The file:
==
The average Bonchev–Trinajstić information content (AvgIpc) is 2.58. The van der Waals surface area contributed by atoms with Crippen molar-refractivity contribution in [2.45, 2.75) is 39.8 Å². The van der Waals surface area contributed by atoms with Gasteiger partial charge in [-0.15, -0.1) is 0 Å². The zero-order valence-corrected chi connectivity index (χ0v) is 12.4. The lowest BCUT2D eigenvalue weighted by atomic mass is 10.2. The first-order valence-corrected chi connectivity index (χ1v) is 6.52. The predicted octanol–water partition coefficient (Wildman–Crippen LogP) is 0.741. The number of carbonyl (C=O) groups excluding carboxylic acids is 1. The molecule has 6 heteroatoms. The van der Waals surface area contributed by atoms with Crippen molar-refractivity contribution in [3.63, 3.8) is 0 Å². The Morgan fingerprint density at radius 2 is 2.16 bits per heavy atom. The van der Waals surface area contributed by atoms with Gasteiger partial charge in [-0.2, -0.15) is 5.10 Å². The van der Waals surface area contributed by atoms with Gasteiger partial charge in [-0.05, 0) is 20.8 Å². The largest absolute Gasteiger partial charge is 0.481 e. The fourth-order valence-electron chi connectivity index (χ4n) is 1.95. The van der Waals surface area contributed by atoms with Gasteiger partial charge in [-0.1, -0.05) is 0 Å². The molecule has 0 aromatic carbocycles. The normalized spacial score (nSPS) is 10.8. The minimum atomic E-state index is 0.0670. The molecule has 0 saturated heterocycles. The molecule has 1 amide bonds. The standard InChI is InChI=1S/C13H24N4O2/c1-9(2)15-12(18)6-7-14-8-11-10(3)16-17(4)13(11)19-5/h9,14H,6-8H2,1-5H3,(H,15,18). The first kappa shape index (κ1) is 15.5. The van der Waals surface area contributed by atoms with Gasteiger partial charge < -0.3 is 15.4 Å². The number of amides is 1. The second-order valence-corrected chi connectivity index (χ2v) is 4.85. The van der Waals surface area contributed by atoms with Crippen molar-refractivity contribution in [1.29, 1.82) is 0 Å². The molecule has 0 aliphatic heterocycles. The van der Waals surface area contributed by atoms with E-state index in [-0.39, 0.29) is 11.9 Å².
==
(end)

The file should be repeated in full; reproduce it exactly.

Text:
The average Bonchev–Trinajstić information content (AvgIpc) is 2.58. The van der Waals surface area contributed by atoms with Crippen molar-refractivity contribution in [2.45, 2.75) is 39.8 Å². The van der Waals surface area contributed by atoms with Gasteiger partial charge in [-0.15, -0.1) is 0 Å². The zero-order valence-corrected chi connectivity index (χ0v) is 12.4. The lowest BCUT2D eigenvalue weighted by atomic mass is 10.2. The first-order valence-corrected chi connectivity index (χ1v) is 6.52. The predicted octanol–water partition coefficient (Wildman–Crippen LogP) is 0.741. The number of carbonyl (C=O) groups excluding carboxylic acids is 1. The molecule has 6 heteroatoms. The van der Waals surface area contributed by atoms with Crippen molar-refractivity contribution in [3.63, 3.8) is 0 Å². The Morgan fingerprint density at radius 2 is 2.16 bits per heavy atom. The van der Waals surface area contributed by atoms with Gasteiger partial charge in [-0.2, -0.15) is 5.10 Å². The van der Waals surface area contributed by atoms with Gasteiger partial charge in [-0.05, 0) is 20.8 Å². The largest absolute Gasteiger partial charge is 0.481 e. The fourth-order valence-electron chi connectivity index (χ4n) is 1.95. The van der Waals surface area contributed by atoms with Gasteiger partial charge in [-0.1, -0.05) is 0 Å². The molecule has 0 aromatic carbocycles. The normalized spacial score (nSPS) is 10.8. The minimum atomic E-state index is 0.0670. The molecule has 0 saturated heterocycles. The molecule has 1 amide bonds. The standard InChI is InChI=1S/C13H24N4O2/c1-9(2)15-12(18)6-7-14-8-11-10(3)16-17(4)13(11)19-5/h9,14H,6-8H2,1-5H3,(H,15,18). The first kappa shape index (κ1) is 15.5. The van der Waals surface area contributed by atoms with Gasteiger partial charge < -0.3 is 15.4 Å². The number of amides is 1. The second-order valence-corrected chi connectivity index (χ2v) is 4.85. The van der Waals surface area contributed by atoms with Crippen molar-refractivity contribution in [1.29, 1.82) is 0 Å². The molecule has 0 aliphatic heterocycles. The van der Waals surface area contributed by atoms with E-state index in [-0.39, 0.29) is 11.9 Å².